Friday, November 13, 2015

Push Back

Normally I avoid people at work because they are an aggressive bunch of blamers, as you may have gathered by some of the posts here on this blog.

Someone kept calling my office and hanging up when I answered.  In this electronically-challenged institution the phones oddly have caller ID.  I knew it was the nurse who got another nurse in trouble for having good relations with patients.  This nurse has become more hyper and stubborn lately.

So I called her ward.  I told her that someone keeps calling and hanging up when I answer.  She said it was her and I did not answer the phone; "It rang and rang and I don't have time for that."

I said that the phone rings four times before switching into voicemail and that I picked up by the second ring.

She said, "You did not answer the phone."

I said, "Yes I did."

Normally I wouldn't bother, but this nurse has really been irking me lately.  She exploded into "How dare you accuse me!" and "You are the one not doing your job."  She also threw in, "It's about patient care, not you," as if calling me repeatedly and hanging up helps a patient.

I yelled back.  I was so glad that my supervisor was not around.

Later in the day, I went to her ward under the pretense of needing a record.  She left me alone.

I am never sure if pushing back will make someone stop bothering me, or come at me worse.

My friend offers her mother's advice:  If someone slaps you, don't turn the other cheek.  Hit that person back so hard that they never try to hit you again.

The next day, this nurse called my office for me to cancel a test scheduled for one of her patients.  I said okay.  Later, she called back and I let my supervisor answer because I was in avoidance mode.  The nurse talked so loudly that I easily heard her saying, "I told Nurse Enid this earlier, but she didn't understand.  I need the test cancelled for Mr Smith."

She undermines other people for no reason except to be nasty.  I switched out of avoidance mode and called her ward.  I asked her why she told my supervisor that I did not understand her earlier phonecall.

She screamed, "You are not supposed to be listening in on other people's private phone conversations.  That is illegal."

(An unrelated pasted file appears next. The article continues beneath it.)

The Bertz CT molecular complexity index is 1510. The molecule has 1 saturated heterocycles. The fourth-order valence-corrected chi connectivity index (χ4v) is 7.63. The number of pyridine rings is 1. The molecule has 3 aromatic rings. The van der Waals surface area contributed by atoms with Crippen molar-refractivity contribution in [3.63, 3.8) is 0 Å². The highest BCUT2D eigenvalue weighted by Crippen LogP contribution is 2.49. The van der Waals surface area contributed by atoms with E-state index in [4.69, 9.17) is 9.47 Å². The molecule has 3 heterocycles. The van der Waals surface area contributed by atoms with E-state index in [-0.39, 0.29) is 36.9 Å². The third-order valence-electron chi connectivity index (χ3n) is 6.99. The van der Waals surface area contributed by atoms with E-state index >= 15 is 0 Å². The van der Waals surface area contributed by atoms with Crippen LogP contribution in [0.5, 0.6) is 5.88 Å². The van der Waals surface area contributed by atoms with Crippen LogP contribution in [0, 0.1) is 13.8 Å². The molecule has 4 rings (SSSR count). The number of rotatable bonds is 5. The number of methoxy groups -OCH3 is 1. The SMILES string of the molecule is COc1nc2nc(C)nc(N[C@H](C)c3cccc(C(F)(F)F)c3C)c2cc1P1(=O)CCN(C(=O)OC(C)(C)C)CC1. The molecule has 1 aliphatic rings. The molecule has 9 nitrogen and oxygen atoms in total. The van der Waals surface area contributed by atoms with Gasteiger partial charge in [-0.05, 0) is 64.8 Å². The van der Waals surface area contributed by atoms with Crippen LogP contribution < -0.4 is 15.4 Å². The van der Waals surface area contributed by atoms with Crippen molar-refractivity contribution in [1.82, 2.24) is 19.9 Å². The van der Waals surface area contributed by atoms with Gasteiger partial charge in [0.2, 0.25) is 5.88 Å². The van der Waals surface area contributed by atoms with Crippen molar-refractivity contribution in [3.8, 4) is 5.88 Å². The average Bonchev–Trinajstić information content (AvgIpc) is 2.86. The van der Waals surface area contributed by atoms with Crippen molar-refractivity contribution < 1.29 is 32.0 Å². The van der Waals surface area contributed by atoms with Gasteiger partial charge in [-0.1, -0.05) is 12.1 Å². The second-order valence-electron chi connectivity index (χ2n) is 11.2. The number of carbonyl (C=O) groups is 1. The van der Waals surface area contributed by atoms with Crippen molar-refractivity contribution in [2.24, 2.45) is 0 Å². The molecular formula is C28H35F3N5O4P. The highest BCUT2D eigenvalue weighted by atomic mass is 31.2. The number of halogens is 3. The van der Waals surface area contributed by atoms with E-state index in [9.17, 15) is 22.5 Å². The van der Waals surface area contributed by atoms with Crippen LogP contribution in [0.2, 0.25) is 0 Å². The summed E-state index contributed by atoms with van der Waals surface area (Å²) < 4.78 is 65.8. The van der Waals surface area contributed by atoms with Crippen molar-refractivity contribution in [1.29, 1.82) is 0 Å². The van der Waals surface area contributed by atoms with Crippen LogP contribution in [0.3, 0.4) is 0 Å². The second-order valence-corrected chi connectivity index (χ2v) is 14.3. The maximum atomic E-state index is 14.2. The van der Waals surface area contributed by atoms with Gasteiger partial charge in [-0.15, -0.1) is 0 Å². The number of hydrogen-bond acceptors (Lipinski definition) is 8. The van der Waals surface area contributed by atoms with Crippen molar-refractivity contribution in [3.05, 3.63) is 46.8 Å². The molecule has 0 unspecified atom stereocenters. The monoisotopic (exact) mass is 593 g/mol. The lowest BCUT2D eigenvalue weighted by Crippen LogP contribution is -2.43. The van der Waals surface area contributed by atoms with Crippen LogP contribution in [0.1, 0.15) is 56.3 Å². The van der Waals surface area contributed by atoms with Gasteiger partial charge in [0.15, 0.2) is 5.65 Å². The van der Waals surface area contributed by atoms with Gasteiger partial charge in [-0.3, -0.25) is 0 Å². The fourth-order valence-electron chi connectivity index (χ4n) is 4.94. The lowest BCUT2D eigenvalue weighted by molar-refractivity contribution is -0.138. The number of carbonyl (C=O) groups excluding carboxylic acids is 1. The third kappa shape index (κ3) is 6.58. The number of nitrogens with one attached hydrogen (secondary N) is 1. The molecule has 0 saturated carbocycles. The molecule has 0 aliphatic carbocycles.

That was a diversion tactic.  "I'm still waiting for you to answer my question.  Why did you call my supervisor and imply that I am an idiot incapable of understanding your simple directive?"

"I don't have to answer you!  You are harassing me!" she screamed and slammed down the phone.

I don't know if I have to keep doing this, or somehow increase the severity to get her to leave me alone.  I understand that she has some personality glitch that makes her behave this way, but she chooses her victims.  She doesn't do this to everyone, only a select few.  I need to get off her chosen list.


  1. Replies
    1. Pushy people will run over new nurses easily- I can attest to that. Stay strong and realize what they are doing.

  2. Keep letting her know you are aware of her tactics. So what if she screams. Thats what makes her so mad- is that you see right thru her ways. It's kinda funny- just laugh it off. Might think of telling her you are recording the conversation FROM NOW ON right before she speaks. And you don't have to- but she will likely be less vile

    1. I'm glad that I'm aware, but the nurse herself is not aware and is not open to an enlightenment. Just the other day she called me to "explain" something I told another nurse. I replied that the nurse had correctly delivered the message. She said, "No, I can't take her word for it. I need to hear it directly from you. Actually, not even you. I need your supervisor." The matter was so small and already handled that she did not need to escalate the issue, but she tried.